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  1. From Wikipedia, the free encyclopedia (Redirected from Kingdom of France (1498-1791)) The Kingdom of France (French: Royaume de France) in the early modern period, from the Renaissance (circa 1500–1550) to the Revolution (1789–1804), was a monarchy ruled by the House of Bourbon (a Capetian cadet branch).

    Early modern France - Wikipedia

    https://en.wikipedia.org/wiki/Kingdom_of_France_(1498-1791)
  2. Kingdom of France - Wikipedia

    en.wikipedia.org › wiki › French_Kingdom

    On September 3, 1791, the absolute monarchy which had governed France for 948 years was forced to limit its power and become a provisional constitutional monarchy. However, this too would not last very long and on September 21, 1792 the French monarchy was effectively abolished by the proclamation of the French First Republic.

  3. Kingdom of France - Simple English Wikipedia, the free ...

    simple.wikipedia.org › wiki › Kingdom_of_France

    The Kingdom of France (royaume de France) is the name given to various political entities of France in the Middle Ages and Modern times. According to historians, the date of the first "kingdom of France" is associated with one of these three major events: the advent of Clovis in 481, the Treaty of Verdun, and the election of Hugues Capet in 987.

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  5. Early modern France - Wikipedia

    en.wikipedia.org › wiki › Kingdom_of_France_(1498-1791)

    From Wikipedia, the free encyclopedia (Redirected from Kingdom of France (1498-1791)) The Kingdom of France (French: Royaume de France) in the early modern period, from the Renaissance (circa 1500–1550) to the Revolution (1789–1804), was a monarchy ruled by the House of Bourbon (a Capetian cadet branch).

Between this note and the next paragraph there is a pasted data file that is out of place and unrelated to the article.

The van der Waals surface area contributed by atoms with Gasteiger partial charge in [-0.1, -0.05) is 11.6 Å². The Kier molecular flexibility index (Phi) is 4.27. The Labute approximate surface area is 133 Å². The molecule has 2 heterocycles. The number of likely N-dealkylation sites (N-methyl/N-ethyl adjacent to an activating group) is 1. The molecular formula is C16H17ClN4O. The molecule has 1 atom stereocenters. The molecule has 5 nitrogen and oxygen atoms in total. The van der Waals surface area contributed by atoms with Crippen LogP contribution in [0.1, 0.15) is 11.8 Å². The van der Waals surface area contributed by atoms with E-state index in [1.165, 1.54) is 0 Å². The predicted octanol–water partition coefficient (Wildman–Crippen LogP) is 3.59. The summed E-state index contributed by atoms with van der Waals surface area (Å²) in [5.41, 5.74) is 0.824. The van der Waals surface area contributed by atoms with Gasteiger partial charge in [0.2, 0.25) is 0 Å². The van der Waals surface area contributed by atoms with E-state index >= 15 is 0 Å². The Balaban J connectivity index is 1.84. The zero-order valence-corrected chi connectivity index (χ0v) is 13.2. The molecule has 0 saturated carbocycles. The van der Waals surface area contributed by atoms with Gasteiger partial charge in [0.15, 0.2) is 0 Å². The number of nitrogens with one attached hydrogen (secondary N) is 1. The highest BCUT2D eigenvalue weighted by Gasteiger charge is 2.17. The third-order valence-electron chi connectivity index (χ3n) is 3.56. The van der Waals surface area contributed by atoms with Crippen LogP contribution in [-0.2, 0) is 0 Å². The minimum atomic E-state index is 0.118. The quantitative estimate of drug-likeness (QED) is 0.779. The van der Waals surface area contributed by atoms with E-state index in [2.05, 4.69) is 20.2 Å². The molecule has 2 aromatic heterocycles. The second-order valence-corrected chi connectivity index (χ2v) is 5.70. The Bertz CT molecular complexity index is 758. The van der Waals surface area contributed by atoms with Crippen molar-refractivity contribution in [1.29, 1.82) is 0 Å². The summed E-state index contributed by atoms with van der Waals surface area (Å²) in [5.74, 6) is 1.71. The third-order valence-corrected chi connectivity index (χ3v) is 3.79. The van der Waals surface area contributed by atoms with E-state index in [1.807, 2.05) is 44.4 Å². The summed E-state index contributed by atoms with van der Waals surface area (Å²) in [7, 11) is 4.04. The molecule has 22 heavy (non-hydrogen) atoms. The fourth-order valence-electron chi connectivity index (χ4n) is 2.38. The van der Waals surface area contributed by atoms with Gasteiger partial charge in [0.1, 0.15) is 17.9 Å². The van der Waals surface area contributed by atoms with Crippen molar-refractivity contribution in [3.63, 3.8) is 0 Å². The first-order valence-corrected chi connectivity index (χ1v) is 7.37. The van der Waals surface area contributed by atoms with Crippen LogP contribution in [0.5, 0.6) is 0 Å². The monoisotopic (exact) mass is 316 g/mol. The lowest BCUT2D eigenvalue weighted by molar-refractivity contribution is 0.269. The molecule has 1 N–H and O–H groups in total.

6. List of French monarchs - Wikipedia

    en.wikipedia.org › wiki › List_of_French_monarchs

    It was a constitutional innovation known as popular monarchy which linked the monarch's title to the French people rather than to the possession of the territory of France. In addition to the Kingdom of France, there were also two French Empires, the first from 1804 to 1814 and again in 1815, founded and ruled by Napoleon I, and the second from ...

  7. List of French monarchs - Simple English Wikipedia, the free ...

    simple.wikipedia.org › wiki › List_of_French_monarchs

    From Simple English Wikipedia, the free encyclopedia Ruled from the start of the Frankish Kingdom in 486 to 1870. During most of its history, France was ruled by kings. Four Carolingian monarchs were also Roman Emperors and the Bonapartes were Emperors of the French.

  8. France - Simple English Wikipedia, the free encyclopedia

    simple.wikipedia.org › wiki › French_people

    France had a monarchy until the French Revolution in 1789. The Great King Louis XVI and his wife, Marie Antoinette, were executed in 1793. Thousands of other French citizens were killed. Napoleon Bonaparte took control of the Republic in 1799.

  9. Kingdom of France - WikiMili, The Best Wikipedia Reader

    wikimili.com › en › Kingdom_of_France

    On September 3, 1791, the absolute monarchy which had governed France for 948 years was forced to limit its power and become a provisional constitutional monarchy. However, this too would not last very long and on September 21, 1792 the French monarchy was effectively abolished by the proclamation of the French First Republic.

  10. Constitutional monarchy - Wikipedia

    en.wikipedia.org › wiki › Parliamentary_monarchies

    Constitutional monarchy may refer to a system in which the monarch acts as a non-party political head of state under the constitution, whether written or unwritten. While most monarchs may hold formal authority and the government may legally operate in the monarch's name, in the form typical in Europe the monarch no longer personally sets public policy or chooses political leaders.

  11. Monarchy - Wikipedia

    en.wikipedia.org › wiki › Monarchy

    A monarchy is a form of government in which a person, the monarch, is head of state for life or until abdication.The political legitimacy and authority of the monarch may vary from purely symbolic (crowned republic), to restricted (constitutional monarchy), to fully autocratic (absolute monarchy), and can expand across the domains of the executive, legislative and judicial.

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